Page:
No one expected the owners of the Braves to call a press conference last spring to announce that it would be the Braves' last stand in town, but no one dreamed they would register at a hotel under false names when a 25-year pact with Atlanta was agreed upon. Nor does anyone believe it was necessary for them to have carried on the pretense for almost a year and a half. After the initial meeting at the All-Star Game in 1963, the expectable news leak popped up in a St. Louis paper. The story said that unless attendance in Milwaukee improved (it skidded from 2� million in 1957 to 770,000 in 1963) the Braves would move to Atlanta. Said Brave General Manager John McHale about the story: "Absolutely nothing to it." That sounds fairly precise, but Chairman William Bartholomay spelled it out: "We didn't buy the franchise to move it to Atlanta; how do those rumors get started?"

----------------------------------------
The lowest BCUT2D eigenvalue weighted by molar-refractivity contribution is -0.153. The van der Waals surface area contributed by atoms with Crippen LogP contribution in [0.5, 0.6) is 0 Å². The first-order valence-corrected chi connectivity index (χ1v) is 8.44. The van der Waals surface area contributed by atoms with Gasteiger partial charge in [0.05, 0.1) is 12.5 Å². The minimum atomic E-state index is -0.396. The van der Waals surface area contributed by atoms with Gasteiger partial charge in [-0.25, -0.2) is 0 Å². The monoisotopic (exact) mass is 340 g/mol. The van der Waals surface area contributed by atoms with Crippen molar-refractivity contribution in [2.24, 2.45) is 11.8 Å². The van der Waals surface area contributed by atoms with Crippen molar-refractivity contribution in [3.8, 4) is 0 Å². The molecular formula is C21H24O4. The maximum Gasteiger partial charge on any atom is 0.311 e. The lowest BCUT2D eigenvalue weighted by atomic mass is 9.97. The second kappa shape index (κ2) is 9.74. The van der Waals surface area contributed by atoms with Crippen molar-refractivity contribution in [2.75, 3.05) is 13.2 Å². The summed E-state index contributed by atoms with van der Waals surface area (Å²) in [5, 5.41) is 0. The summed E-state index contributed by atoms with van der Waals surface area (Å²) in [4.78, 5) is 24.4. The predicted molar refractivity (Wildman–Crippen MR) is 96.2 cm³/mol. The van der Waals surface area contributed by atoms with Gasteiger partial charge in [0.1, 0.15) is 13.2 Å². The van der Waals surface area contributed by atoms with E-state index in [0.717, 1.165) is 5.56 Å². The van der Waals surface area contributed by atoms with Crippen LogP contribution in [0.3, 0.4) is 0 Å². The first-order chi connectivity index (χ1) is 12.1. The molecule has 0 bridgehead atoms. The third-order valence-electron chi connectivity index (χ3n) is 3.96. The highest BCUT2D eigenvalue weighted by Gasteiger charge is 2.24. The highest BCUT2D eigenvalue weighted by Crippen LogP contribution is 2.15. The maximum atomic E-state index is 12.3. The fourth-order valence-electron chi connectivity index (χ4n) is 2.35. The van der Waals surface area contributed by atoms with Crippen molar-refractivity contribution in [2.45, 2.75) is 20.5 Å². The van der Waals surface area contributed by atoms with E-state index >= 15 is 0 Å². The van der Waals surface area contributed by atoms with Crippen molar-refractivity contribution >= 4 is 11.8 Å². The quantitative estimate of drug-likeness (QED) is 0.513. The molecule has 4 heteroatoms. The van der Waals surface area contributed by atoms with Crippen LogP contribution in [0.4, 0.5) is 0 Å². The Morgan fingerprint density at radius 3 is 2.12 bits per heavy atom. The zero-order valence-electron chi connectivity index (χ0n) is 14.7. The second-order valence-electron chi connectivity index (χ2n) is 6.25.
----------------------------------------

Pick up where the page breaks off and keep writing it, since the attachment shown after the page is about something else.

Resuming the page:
Applying hindsight and the most charitable interpretation, one can believe that McHale must have meant the Braves were going to move regardless of whether attendance picked up (it did, as it turned out). Bartholomay must have meant that when he had bought the team six months before he did not yet know about Atlanta and her stadium. Subsequently, neither McHale nor Bartholomay nor any other Braves' official did much to clear the air. Despite the fact that Wisconsin's governor, senators and Congressman Henry Reuss were making low growling noises, and Phil Wrigley, a long-time neighbor of Bartholomay's and owner of the Chicago Cubs, told reporters that the Braves had mentioned the move in a National League meeting in September of 1963, the pose was carried on. Said McHale at one point: "The Braves will be in Milwaukee today, tomorrow, next year and as long as we are welcome." A few days after the hotel meeting took place he said: "We are positively not moving. We're playing in Milwaukee—whether you're talking about 1964, '65 or 1975." A Milwaukee third-grader informed Bartholomay by letter the other day that "You are a liar." That is strong language. Still, for a man who reportedly shares 40% of the club's stock with another Chicagoan named John Reynolds, Chairman Bartholomay does not seem always to be up on future planning. One wonders if he knows that his colleagues were ready to move to Atlanta this past season—but couldn't because the minor league park was not large enough. Or that William McKechnie, the owner of the Atlanta Crackers, has already come to terms ($200,000) for indemnity of his franchise in the International League.